The more urgency we have in our lives the less time we have for the truly important things. Many important things that contribute to our overall objectives and give richness and meaning to life do not tend to act upon us or press us. Because they are not urgent, they are the things that we must act upon.

QUADRANT I – Necessity
These are things that are both urgent and important in one’s life. We need to spend time in Quadrant I, but the key issue is why we are there. This is where we manage, produce, and bring our experiences and judgment to bear. However, many important activities become urgent through procrastination or because we do not do enough prevention and planning. Ask yourself—Is this activity contributing to an important objective? If it is, then it belongs here. If not, it probably belongs in Quadrant III.

QUADRANT II – Quality and Personal Leadership
Investing in this quadrant shrinks Quadrant I. Both Quadrant I and II describe what is important; it’s only the time factor that changes. Quadrant II includes activities that are important but not urgent. This Quadrant includes long range planning, anticipating and preventing problems, empowering others and increasing our skills through reading and continuous professional development. Increasing time spent in this quadrant increases our ability to ‘do’. Ignoring this quadrant feeds and enlarges Quadrant I, consequently creating stress, burnout and deeper crisis. Planning, preparation and prevention keep many things from becoming urgent. Quadrant II does not act on us; we must act on it.

QUADRANT III – Deception
The urgency creates the illusion of importance. However, the actual activities, if they are important at all, are only important to someone else. We spend a lot of time in Quadrant III meeting other people’s priorities and expectations, thinking we are really in Quadrant I. Think carefully as you consider Quadrant’s I and III. It is easy to think that because something is urgent, it is important. Ask yourself if the urgent activity is contributing to an important objective. If it is not, it probably belongs in this Quadrant.

We shouldn’t be here at all, but we often “escape here.” This does not necessarily include recreational activities, because recreation in the true sense of ‘re-creation’ is a valuable Quadrant II activity.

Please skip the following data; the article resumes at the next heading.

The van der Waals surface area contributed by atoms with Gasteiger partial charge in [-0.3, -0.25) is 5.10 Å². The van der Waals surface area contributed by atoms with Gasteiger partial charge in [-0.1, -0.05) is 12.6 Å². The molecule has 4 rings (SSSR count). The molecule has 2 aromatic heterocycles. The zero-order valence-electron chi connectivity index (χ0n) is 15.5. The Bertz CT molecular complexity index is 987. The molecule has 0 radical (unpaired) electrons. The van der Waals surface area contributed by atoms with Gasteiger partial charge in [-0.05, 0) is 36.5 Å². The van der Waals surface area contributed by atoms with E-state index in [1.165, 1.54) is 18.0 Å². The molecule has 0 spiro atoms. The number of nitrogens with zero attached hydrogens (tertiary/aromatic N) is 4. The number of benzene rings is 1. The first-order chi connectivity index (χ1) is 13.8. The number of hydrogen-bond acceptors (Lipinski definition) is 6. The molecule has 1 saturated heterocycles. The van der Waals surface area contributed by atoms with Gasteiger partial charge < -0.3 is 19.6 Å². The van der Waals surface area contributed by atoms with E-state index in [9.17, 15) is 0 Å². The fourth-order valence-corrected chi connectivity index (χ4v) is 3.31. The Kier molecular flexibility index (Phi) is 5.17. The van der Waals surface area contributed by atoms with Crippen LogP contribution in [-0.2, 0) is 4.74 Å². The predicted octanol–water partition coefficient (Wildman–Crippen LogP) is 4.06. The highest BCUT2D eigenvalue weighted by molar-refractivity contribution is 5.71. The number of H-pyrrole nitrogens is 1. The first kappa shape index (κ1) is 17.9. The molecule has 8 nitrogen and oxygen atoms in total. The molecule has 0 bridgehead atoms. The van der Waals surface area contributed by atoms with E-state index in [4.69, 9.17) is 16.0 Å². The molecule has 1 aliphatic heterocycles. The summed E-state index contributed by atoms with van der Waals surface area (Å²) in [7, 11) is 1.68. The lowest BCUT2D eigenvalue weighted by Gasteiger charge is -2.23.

So, to be effective, Covey suggests that one needs to stay out of Quadrants III and IV—try to spend most of one’s time in Quadrant II.

So, based on the few ‘bits’ of data I have acquired here—I’ve probably got WAY TOO MUCH going on in my life right now—and as I analyze all of this, I looked very critically at my ‘typical’ activities and did some “SPRING CLEANING”—at least for the next 40 days. Maybe all of this will allow me to develop a more ‘efficient’ method of time management!

As all of us have heard before, “Anything that is worth doing, it is worth doing well.” There is always a cost for putting something first in your schedule. But, I believe, that the rewards for putting God first in one’s life are unimaginable!

Many of these concepts ‘grabbed’ me a few years ago, and I have never been the same since I discovered the purpose of my life. I believe this book will further ‘refine’ that purpose.

Though I am just getting started with this, let me encourage you to go out and buy this book. Your life is worth taking the time to think about all these things. It could totally ‘transform’ your life!

[Excerpts from: Rick Warren]

P.S. If you would like more information about the book and available resources, click on this link:  http://www.purposedrivenlife.com/


If you have a ‘neat’ story or some thoughts about an issue or current event that you would like me to try to respond to, I would be glad to give it a try…so, send them to me at: mbesh@comcast.net

Imagine a family of mice who lived all their lives in a large piano. To them in their piano–world came the music of the instrument, filling all the dark spaces with sound and harmony. At first, the mice were impressed by it. They drew comfort and wonder from the thought that there was ‘Someone’ who made the music–though invisible to them–above, yet close to them. They loved to think of the Great Player whom they could not see. Then one day a daring mouse climbed up part of the piano and returned very thoughtful. He had found out how the music was made. Wires were the secret; tightly stretched wires of graduated lengths which trembled and vibrated. They must revise all their old beliefs; none but the most conservative could any longer believe in the Unseen Player. Later, another explorer carried the exploration further. Hammers were now the secret, numbers of hammers dancing and leaping on the wires. This was a more complicated theory, but it all went to show that they lived in a purely mechanical and mathematical world. The Unseen Player came to be thought of a myth…but the pianist continued to play.  [Leadership]